When Ryanair boss Michael O'Leary announces that the days of ten-euro flights are over for the time being, that's a warning sign. In the Irish newspaper “Independent”, the low-cost airline pioneer blames the high energy prices.
But skyrocketing energy costs because of the war in Ukraine aren't the only reason for rising ticket prices. Even before that, Corona had sent flight tariffs on a roller coaster. From the complete standstill at the beginning of 2020 to the race to catch up this summer, the airlines could hardly keep up with the adjustment of their flight and employee capacities. The result: Flight chaos and the pandemic, or better - its consequences - have also caused prices to skyrocket.
According to research by travel company CWT, economy ticket prices fell by 24 percent in 2020/2021. An increase of almost 50 percent is forecast for this year. High pent-up demand and fewer and fewer Covid travel restrictions ensure full planes at significantly higher costs.
Bargains and bait offers have consequently become scarce. If you want to fly cheaper, you have to get involved in the price game of the airlines. The travel portal Expedia has currently evaluated its databases. A few booking tips for cheaper flights can be derived from the data-based findings.
If you already know when you want to travel, you should immediately check the general cost level online for orientation. The earlier he searches, the greater the chance of finding a cheap flight. About 70 days before the departure date, the airlines start to turn up the price screw. The best booking period is five months earlier, ideally 144 to 154 days before departure. This saves an average of ten percent.
Because prices fluctuate daily, it doesn't matter when you go to your computer to search and book. Working days are unfavorable. As finding flights is time-consuming, it is fortunate that Sunday is the best day to book according to Expedia. Making a binding flight reservation on Sunday instead of Friday is particularly worthwhile for international routes. Up to 15 percent savings are possible on average.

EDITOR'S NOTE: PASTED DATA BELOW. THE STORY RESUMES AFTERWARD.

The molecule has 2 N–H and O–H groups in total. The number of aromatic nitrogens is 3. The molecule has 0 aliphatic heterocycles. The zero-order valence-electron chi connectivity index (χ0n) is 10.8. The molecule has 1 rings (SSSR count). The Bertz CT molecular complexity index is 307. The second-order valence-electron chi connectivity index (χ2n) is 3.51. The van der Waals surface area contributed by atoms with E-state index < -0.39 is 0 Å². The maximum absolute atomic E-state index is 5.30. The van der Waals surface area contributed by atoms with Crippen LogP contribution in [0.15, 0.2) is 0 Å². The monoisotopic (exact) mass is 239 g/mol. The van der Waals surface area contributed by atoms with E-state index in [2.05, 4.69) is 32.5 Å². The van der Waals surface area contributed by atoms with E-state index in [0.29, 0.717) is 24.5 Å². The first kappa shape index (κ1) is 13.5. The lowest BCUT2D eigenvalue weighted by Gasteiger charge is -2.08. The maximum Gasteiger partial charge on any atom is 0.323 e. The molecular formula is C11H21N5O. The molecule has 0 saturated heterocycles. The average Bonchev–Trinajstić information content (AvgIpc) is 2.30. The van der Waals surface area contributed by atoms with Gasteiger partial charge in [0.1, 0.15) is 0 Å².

Friday may be a bad day for booking flights, but it's a good day for departure. Of course, this does not apply to short flights, which the last business travelers use to rush home on Friday afternoon. But most frequent flyers have already flown back on Thursday evening.
Prices drop on Fridays, especially on international routes with flights lasting several hours. In such a case, the ticket can be up to 40 percent cheaper. Conversely, Monday is traditionally one of the most expensive departure days, especially in the early morning when the business world is jetting off to its appointments again.
Speaking of flight chaos – the aviation industry still doesn’t have it completely under control. Due to a lack of staff at the airport and at the airlines, there can always be longer waiting times and cancellations. Statistically, the risk of a flight cancellation increases by 15 percent after 3 p.m. The very last flight to a destination should therefore be avoided if possible. If it fails, there is no chance of getting on with another machine on the same day.
Everyone can count on slightly falling airfares if they fly in the off-season. This travel time also has the advantage of shorter waiting times and fewer cancellations. For example, according to Expedia, delays averaged 133 minutes in February 2022, but 246 minutes in June. Most flight cancellations were in June.
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